Scientists from Lund University found psychiatry symptoms in Alzheimer’s disease.
The research is published in Biological Psychiatry and was conducted by Professor Oskar Hansson et al.
In addition to memory problems and other cognitive symptoms, most people with Alzheimer’s disease also suffer from mental health issues.
It has long been unclear whether these occur because of tissue changes in the brain, or whether they represent psychological reactions to cognitive symptoms.
Cognitive symptoms combined with elevated levels of certain proteins form the basis for the diagnosis of Alzheimer’s disease.
At the same time, researchers and physicians alike have, over the past decade, recognized that changes in mood and behavior are often very early signs of the disease.
Yet, these symptoms have not received as much scientific attention as cognitive ones.
In the study, the team examined the complex links between psychological symptoms, Alzheimer’s proteins, and cognitive symptoms.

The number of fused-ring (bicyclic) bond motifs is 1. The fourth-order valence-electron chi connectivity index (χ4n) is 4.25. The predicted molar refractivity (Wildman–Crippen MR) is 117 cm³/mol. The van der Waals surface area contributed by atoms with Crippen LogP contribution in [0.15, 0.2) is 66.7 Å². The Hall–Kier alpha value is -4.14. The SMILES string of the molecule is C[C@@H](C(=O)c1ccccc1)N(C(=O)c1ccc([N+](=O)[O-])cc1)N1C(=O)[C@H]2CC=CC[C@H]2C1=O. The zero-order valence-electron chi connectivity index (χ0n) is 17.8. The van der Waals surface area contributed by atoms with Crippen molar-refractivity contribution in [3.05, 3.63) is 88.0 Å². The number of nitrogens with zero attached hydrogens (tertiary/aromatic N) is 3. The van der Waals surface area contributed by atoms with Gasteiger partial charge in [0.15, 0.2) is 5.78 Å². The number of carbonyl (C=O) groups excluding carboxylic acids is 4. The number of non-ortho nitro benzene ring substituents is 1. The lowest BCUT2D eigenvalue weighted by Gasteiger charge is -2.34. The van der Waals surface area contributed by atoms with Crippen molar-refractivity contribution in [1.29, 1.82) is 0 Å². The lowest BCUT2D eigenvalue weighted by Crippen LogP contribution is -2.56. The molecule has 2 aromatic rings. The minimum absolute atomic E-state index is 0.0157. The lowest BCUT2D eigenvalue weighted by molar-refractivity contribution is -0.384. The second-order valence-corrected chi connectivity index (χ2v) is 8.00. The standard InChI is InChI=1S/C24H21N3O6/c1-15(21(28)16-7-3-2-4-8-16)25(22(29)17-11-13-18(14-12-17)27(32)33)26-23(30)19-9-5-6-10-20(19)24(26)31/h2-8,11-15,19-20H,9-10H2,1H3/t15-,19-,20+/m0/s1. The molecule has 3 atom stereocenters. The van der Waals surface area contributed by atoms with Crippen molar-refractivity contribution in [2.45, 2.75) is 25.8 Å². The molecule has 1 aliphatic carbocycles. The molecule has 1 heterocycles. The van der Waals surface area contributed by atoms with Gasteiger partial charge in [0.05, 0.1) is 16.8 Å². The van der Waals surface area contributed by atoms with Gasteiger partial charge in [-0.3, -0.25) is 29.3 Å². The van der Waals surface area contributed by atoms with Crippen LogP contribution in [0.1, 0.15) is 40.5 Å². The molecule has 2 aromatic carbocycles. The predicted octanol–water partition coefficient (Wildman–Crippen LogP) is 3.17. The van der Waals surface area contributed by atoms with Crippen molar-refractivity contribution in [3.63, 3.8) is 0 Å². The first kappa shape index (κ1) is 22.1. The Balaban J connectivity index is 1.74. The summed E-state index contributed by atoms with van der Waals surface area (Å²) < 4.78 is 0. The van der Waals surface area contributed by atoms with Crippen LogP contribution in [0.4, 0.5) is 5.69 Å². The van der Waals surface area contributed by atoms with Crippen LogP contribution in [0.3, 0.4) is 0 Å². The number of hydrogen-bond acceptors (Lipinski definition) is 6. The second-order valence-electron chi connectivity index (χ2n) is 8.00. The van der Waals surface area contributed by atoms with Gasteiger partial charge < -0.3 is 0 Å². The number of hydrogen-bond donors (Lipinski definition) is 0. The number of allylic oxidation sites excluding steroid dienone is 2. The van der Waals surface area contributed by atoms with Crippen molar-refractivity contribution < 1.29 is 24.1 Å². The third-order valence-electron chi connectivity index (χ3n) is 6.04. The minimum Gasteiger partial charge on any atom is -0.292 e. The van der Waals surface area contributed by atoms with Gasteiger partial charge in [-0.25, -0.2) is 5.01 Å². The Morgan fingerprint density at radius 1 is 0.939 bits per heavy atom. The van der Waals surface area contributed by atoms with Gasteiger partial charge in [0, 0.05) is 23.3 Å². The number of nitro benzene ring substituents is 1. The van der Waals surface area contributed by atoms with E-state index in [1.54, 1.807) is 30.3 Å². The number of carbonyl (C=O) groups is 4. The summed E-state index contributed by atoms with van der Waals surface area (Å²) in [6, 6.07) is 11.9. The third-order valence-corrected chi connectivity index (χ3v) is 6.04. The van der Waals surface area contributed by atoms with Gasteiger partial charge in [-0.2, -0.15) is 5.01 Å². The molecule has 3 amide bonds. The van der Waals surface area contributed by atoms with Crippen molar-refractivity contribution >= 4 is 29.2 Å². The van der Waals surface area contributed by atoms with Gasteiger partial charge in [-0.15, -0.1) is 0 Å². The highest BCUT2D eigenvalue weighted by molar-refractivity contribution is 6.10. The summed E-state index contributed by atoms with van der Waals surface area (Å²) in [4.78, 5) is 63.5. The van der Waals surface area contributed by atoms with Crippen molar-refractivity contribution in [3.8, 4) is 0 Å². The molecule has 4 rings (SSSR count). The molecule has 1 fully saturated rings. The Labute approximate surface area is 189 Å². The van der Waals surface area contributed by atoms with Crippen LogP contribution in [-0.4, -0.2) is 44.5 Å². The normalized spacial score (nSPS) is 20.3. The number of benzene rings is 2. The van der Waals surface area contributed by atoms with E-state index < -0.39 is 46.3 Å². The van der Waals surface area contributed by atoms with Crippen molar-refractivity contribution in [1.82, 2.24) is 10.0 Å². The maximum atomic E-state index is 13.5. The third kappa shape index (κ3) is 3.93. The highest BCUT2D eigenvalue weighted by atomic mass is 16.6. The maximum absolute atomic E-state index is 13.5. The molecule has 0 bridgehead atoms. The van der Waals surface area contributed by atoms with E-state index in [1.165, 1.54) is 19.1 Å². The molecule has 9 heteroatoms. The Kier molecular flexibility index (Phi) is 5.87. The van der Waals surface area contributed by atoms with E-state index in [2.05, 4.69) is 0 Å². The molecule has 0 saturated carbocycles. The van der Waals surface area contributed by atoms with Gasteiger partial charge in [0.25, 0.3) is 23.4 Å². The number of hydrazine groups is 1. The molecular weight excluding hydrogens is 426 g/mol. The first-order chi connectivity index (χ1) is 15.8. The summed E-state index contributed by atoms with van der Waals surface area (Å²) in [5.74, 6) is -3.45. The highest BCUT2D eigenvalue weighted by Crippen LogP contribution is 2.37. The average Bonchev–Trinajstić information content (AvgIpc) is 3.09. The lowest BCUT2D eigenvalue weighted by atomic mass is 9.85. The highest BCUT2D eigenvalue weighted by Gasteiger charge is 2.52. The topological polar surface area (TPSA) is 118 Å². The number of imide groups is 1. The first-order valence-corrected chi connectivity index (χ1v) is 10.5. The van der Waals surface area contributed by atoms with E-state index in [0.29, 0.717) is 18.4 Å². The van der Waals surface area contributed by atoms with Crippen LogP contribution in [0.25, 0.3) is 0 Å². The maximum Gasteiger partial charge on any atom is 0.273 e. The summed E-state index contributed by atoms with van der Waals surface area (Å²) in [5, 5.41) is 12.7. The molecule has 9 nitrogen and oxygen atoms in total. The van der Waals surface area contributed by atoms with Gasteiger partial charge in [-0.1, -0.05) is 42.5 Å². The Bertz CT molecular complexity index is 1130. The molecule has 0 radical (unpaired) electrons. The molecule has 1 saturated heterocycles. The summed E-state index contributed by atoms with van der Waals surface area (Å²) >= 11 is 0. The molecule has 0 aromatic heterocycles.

They tested 356 people over the age of 65 with no cognitive symptoms at the start of the research.
In addition to analyzing the levels of the Alzheimer’s proteins amyloid beta and phosphorylated tau in their cerebrospinal fluid, they also examined participants’ levels of anxiety, apathy, and overall cognitive function. Participants were followed for a total of eight years.
The researchers found a clear link between elevated levels of amyloid beta at the start of the study and the future development of anxiety and apathy.
The team further demonstrated that amyloid beta drives the development of apathy predominately through direct effects and that apathy only to a limited extent evolves secondary to cognitive decline. Anxiety was not linked to cognitive change.
The findings thus argue against the idea that these early changes in emotion and motivation in Alzheimer’s disease are primarily psychological reactions to cognitive decline.
Instead, the results suggest that apathy and anxiety occur due to the pathological accumulation of amyloid-beta.
The team says that Alzheimer’s disease affects large parts of the brain, including the regions that control our emotional life.
The study shows that psychiatric symptoms, just like cognitive symptoms, occur mainly as a direct consequence of the underlying changes to the brain, due to increased levels of amyloid-beta.
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